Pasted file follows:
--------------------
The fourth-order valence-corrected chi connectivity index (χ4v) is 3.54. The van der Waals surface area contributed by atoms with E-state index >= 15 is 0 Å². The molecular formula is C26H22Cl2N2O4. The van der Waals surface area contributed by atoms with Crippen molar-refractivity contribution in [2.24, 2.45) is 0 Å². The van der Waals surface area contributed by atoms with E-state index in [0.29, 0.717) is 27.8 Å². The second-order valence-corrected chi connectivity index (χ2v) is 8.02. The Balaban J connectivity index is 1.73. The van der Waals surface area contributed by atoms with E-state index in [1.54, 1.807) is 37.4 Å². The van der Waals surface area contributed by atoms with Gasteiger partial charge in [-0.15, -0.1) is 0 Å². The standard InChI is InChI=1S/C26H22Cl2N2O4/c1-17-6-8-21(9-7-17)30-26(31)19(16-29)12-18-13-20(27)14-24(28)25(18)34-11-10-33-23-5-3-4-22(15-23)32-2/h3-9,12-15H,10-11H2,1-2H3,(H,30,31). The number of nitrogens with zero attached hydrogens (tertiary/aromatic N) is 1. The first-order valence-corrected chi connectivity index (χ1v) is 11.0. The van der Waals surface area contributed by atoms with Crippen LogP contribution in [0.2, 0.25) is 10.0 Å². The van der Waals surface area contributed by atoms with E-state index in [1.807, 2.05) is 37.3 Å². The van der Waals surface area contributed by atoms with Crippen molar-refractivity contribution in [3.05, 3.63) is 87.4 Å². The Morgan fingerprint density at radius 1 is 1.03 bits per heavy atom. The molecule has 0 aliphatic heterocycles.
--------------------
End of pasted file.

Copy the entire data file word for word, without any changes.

The fourth-order valence-corrected chi connectivity index (χ4v) is 3.54. The van der Waals surface area contributed by atoms with E-state index >= 15 is 0 Å². The molecular formula is C26H22Cl2N2O4. The van der Waals surface area contributed by atoms with Crippen molar-refractivity contribution in [2.24, 2.45) is 0 Å². The van der Waals surface area contributed by atoms with E-state index in [0.29, 0.717) is 27.8 Å². The second-order valence-corrected chi connectivity index (χ2v) is 8.02. The Balaban J connectivity index is 1.73. The van der Waals surface area contributed by atoms with E-state index in [1.54, 1.807) is 37.4 Å². The van der Waals surface area contributed by atoms with Gasteiger partial charge in [-0.15, -0.1) is 0 Å². The standard InChI is InChI=1S/C26H22Cl2N2O4/c1-17-6-8-21(9-7-17)30-26(31)19(16-29)12-18-13-20(27)14-24(28)25(18)34-11-10-33-23-5-3-4-22(15-23)32-2/h3-9,12-15H,10-11H2,1-2H3,(H,30,31). The number of nitrogens with zero attached hydrogens (tertiary/aromatic N) is 1. The first-order valence-corrected chi connectivity index (χ1v) is 11.0. The van der Waals surface area contributed by atoms with Crippen LogP contribution in [0.2, 0.25) is 10.0 Å². The van der Waals surface area contributed by atoms with E-state index in [1.807, 2.05) is 37.3 Å². The van der Waals surface area contributed by atoms with Crippen molar-refractivity contribution in [3.05, 3.63) is 87.4 Å². The Morgan fingerprint density at radius 1 is 1.03 bits per heavy atom. The molecule has 0 aliphatic heterocycles.